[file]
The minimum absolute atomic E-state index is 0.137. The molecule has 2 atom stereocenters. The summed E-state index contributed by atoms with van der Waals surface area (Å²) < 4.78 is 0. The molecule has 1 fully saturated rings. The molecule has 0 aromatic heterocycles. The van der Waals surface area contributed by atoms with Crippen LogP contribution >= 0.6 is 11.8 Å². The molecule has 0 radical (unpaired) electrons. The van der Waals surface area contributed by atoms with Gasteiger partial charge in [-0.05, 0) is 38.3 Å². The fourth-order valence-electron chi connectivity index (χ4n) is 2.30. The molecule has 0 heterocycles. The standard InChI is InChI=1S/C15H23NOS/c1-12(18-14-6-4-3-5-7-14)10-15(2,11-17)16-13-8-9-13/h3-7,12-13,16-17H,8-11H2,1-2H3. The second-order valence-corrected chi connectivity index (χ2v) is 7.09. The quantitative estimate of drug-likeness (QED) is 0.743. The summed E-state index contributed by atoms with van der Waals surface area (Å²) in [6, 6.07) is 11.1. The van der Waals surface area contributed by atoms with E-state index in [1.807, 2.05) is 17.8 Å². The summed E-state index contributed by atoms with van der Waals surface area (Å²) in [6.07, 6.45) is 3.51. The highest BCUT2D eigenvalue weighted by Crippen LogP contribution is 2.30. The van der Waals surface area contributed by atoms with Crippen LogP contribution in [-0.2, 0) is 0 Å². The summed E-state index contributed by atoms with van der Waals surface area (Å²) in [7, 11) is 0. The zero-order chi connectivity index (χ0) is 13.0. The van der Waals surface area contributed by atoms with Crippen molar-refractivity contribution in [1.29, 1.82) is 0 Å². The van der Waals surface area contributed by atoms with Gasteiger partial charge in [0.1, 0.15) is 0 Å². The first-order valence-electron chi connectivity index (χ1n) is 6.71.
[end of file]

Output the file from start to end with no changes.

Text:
The minimum absolute atomic E-state index is 0.137. The molecule has 2 atom stereocenters. The summed E-state index contributed by atoms with van der Waals surface area (Å²) < 4.78 is 0. The molecule has 1 fully saturated rings. The molecule has 0 aromatic heterocycles. The van der Waals surface area contributed by atoms with Crippen LogP contribution >= 0.6 is 11.8 Å². The molecule has 0 radical (unpaired) electrons. The van der Waals surface area contributed by atoms with Gasteiger partial charge in [-0.05, 0) is 38.3 Å². The fourth-order valence-electron chi connectivity index (χ4n) is 2.30. The molecule has 0 heterocycles. The standard InChI is InChI=1S/C15H23NOS/c1-12(18-14-6-4-3-5-7-14)10-15(2,11-17)16-13-8-9-13/h3-7,12-13,16-17H,8-11H2,1-2H3. The second-order valence-corrected chi connectivity index (χ2v) is 7.09. The quantitative estimate of drug-likeness (QED) is 0.743. The summed E-state index contributed by atoms with van der Waals surface area (Å²) in [6, 6.07) is 11.1. The van der Waals surface area contributed by atoms with E-state index in [1.807, 2.05) is 17.8 Å². The summed E-state index contributed by atoms with van der Waals surface area (Å²) in [6.07, 6.45) is 3.51. The highest BCUT2D eigenvalue weighted by Crippen LogP contribution is 2.30. The van der Waals surface area contributed by atoms with Crippen LogP contribution in [-0.2, 0) is 0 Å². The summed E-state index contributed by atoms with van der Waals surface area (Å²) in [7, 11) is 0. The zero-order chi connectivity index (χ0) is 13.0. The van der Waals surface area contributed by atoms with Crippen molar-refractivity contribution in [1.29, 1.82) is 0 Å². The van der Waals surface area contributed by atoms with Gasteiger partial charge in [0.1, 0.15) is 0 Å². The first-order valence-electron chi connectivity index (χ1n) is 6.71.